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Since the version 2.x, PyQGIS has an has an interpolate function similar to that of Shapely : for distance in xrange(0,lenght_line,20): point = line.interpolate(distance)


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You can use the Dissolve tool from QGIS: Vector > Geoprocessing Tools > Dissolve


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Given the nature of the lines you're trying to create versus the geometry you have, I think it will probably be fastest/simpler to just create new features as in the tutorial you have linked to. Any method that actually converts the polygons to lines will involve splitting the lines at certain points and/or deleting a lot of extra nodes/lines/etc. There is ...


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Use the polygon to lines tool and then remove those parts of the line layer which you don't want to keep.


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You could use the Distance to nearest hub algorithm from the Processing plugin which you could add your points and your lines layer instead of going through a query. From a couple of example layers that I have, you can get something like this: Then when you open up the Attributes Table for the output layer, you will be given the HubName and HubDist in ...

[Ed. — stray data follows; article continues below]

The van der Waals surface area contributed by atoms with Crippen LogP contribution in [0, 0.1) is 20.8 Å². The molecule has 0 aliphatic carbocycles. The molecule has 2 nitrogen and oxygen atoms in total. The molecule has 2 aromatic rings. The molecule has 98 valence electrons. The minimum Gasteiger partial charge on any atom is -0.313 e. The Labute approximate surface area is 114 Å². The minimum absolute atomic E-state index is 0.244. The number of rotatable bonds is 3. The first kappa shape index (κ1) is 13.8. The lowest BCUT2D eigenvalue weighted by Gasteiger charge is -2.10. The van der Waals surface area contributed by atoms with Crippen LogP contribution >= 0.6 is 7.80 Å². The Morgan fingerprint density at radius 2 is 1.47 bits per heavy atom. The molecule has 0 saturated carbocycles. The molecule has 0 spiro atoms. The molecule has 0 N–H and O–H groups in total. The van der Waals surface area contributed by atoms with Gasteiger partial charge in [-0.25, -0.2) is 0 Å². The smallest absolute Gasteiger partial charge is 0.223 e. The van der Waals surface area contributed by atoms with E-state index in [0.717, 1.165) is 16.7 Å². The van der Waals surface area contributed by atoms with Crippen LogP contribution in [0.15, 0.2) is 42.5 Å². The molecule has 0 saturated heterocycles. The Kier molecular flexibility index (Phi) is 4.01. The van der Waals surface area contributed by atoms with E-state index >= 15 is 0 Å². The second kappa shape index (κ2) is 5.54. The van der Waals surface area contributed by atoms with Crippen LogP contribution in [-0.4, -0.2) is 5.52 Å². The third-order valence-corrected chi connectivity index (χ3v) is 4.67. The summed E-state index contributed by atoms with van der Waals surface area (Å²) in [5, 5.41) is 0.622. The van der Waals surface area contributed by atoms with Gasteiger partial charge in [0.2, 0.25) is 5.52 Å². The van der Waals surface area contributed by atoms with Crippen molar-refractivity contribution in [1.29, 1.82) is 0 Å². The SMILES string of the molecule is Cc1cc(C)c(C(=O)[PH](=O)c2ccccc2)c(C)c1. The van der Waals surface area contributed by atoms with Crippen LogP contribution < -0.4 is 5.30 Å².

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I seems very similar to post "postgis, extrapolate a line". If I avoid repetition of cited post, I think you just need to extrapolate beyond your extreme points. In a query you get something like this should work: SELECT ST_MakeLine(ST_TRANSLATE(a, sin(az1) * len, cos(az1) * len),ST_TRANSLATE(b,sin(az2) * len, cos(az2) * len)) FROM ( SELECT a, b, ...


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As @user30184 has stated you have performed an update on your RDBMS data without wrapping it in a transaction. Unfortunately there is no way to recover the data without resorting to a backup (unless you have an audit table, which are not as commonly used as they should be). To recover your data you will have to restore from a backup. In the future, utilize ...



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